The Luna Lake campground is in the National Forest. It has minimal facilities, but we did a little hiking and visited with a traveling friend who detoured on her way home to camp with us for one night. There’s not a whole lot to do there, but we did hear elk bugling. I had to go out to the car to get something in the pre-dawn hours and the sound of those elk make me jump out of my skin. I was a little embarrassed when I realized what the sound was and that the elk making it was probably at least a mile away.
Cave Creek Canyon
We’ve gone to Cave Creek Canyon three times so far. The Sunny Flats Campground there is one of our favorite places to bird and camp. We have another trip there planned for August of this year. This website says more about the area than I can cover here. Wherever you’re from, this area is worth the trip. That is, if you enjoy birding and hiking, or just waking up in a canyon with several species of hummingbirds visiting your feeder. Check out the weather and go at the best time of year. The monsoons are typically in mid-summer. That’s when the creeks will be flowing and the Elegant Trogons will be nesting. I’ll create a separate post for this location after our upcoming trip. I’m getting a new camera so maybe I can capture some pics of birds.
Eating on the road
This is an offshoot of my cooking blog, so it makes sense that I would post some examples of things we eat while we’re on the road. As you might imagine, there aren’t a lot of great restaurants in out-of-the-way places, plus we really enjoy preparing our own meals anyway. But without electricity, that can be challenging. We do have a fridge that runs on propane as I mentioned before, so it’s easy to make some things ahead and put them in the freezer. Here are some examples of things we’ve prepared ahead of time to take on the trip.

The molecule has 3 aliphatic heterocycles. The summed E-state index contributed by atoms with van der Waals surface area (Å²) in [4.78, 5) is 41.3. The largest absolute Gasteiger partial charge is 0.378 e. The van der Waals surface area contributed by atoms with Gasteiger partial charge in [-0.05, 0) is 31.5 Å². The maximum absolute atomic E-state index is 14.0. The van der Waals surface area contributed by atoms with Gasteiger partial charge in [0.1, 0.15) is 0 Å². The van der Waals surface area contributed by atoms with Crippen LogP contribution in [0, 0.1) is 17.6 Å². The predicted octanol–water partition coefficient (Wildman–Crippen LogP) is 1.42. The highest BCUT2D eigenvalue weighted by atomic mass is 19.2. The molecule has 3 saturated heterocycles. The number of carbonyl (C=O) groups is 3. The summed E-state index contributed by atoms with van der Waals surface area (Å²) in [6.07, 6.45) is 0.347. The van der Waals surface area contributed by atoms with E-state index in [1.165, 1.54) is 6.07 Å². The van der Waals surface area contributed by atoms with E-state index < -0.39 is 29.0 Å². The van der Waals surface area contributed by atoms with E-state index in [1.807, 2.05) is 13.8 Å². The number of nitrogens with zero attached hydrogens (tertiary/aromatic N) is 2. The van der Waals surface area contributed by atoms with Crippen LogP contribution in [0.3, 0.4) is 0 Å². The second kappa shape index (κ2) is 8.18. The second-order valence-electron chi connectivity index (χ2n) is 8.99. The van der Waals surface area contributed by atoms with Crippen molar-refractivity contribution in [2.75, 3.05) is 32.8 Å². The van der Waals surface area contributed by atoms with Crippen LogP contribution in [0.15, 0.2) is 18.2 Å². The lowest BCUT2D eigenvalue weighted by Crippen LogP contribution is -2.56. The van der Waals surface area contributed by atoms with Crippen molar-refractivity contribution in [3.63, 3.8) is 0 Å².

- Sourdough scones with granola – These make a really hearty breakfast with some fruit and yogurt on top. If we’re boondocking, we cut them in half and put them in the skillet on our propane stove for a few minutes, then add the yogurt and fruit.
- Mediterranean Pasta Salad – I usually make this the day before or the morning that we take off. After a day of travel, it’s really nice to open the fridge and dish up some of this pasta salad. Then we can sit back and enjoy the sunset.
- Lentil Chili with Farro – This is another make-ahead meal that we prepare before we leave and stick in the freezer. We can put it out to thaw during the day and heat it up in a pan. Add some cheese and Fritos and you have Frito pie, a camping classic, at least according to us.